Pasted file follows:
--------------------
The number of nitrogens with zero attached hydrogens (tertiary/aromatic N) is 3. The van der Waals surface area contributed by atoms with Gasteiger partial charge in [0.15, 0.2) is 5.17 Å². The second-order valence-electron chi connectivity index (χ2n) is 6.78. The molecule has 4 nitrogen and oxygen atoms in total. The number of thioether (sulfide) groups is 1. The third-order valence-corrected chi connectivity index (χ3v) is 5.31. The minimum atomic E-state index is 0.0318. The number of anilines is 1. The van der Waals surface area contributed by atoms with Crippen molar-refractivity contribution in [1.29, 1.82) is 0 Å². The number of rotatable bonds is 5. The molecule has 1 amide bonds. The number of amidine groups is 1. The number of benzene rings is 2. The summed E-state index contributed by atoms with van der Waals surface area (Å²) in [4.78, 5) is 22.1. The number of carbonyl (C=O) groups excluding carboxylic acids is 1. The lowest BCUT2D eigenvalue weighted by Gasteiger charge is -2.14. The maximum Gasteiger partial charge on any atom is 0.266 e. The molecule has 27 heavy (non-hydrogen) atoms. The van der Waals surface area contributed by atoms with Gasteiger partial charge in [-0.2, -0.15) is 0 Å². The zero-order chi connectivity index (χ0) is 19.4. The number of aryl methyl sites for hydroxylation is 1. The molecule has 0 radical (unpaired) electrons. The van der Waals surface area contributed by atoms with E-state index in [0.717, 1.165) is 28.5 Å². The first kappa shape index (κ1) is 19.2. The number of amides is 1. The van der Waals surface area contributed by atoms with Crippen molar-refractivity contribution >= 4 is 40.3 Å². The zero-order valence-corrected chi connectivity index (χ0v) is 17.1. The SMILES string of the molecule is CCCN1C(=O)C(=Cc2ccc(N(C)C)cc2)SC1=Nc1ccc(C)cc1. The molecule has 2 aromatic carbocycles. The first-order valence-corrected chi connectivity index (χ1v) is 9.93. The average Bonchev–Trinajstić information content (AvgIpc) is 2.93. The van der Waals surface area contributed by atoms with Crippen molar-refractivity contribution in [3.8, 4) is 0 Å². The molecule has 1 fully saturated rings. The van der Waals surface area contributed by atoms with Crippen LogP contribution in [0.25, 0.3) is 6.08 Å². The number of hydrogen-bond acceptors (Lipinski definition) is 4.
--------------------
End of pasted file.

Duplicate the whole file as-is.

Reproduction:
The number of nitrogens with zero attached hydrogens (tertiary/aromatic N) is 3. The van der Waals surface area contributed by atoms with Gasteiger partial charge in [0.15, 0.2) is 5.17 Å². The second-order valence-electron chi connectivity index (χ2n) is 6.78. The molecule has 4 nitrogen and oxygen atoms in total. The number of thioether (sulfide) groups is 1. The third-order valence-corrected chi connectivity index (χ3v) is 5.31. The minimum atomic E-state index is 0.0318. The number of anilines is 1. The van der Waals surface area contributed by atoms with Crippen molar-refractivity contribution in [1.29, 1.82) is 0 Å². The number of rotatable bonds is 5. The molecule has 1 amide bonds. The number of amidine groups is 1. The number of benzene rings is 2. The summed E-state index contributed by atoms with van der Waals surface area (Å²) in [4.78, 5) is 22.1. The number of carbonyl (C=O) groups excluding carboxylic acids is 1. The lowest BCUT2D eigenvalue weighted by Gasteiger charge is -2.14. The maximum Gasteiger partial charge on any atom is 0.266 e. The molecule has 27 heavy (non-hydrogen) atoms. The van der Waals surface area contributed by atoms with Gasteiger partial charge in [-0.2, -0.15) is 0 Å². The zero-order chi connectivity index (χ0) is 19.4. The number of aryl methyl sites for hydroxylation is 1. The molecule has 0 radical (unpaired) electrons. The van der Waals surface area contributed by atoms with E-state index in [0.717, 1.165) is 28.5 Å². The first kappa shape index (κ1) is 19.2. The number of amides is 1. The van der Waals surface area contributed by atoms with Crippen molar-refractivity contribution >= 4 is 40.3 Å². The zero-order valence-corrected chi connectivity index (χ0v) is 17.1. The SMILES string of the molecule is CCCN1C(=O)C(=Cc2ccc(N(C)C)cc2)SC1=Nc1ccc(C)cc1. The molecule has 2 aromatic carbocycles. The first-order valence-corrected chi connectivity index (χ1v) is 9.93. The average Bonchev–Trinajstić information content (AvgIpc) is 2.93. The van der Waals surface area contributed by atoms with Crippen molar-refractivity contribution in [3.8, 4) is 0 Å². The molecule has 1 fully saturated rings. The van der Waals surface area contributed by atoms with Crippen LogP contribution in [0.25, 0.3) is 6.08 Å². The number of hydrogen-bond acceptors (Lipinski definition) is 4.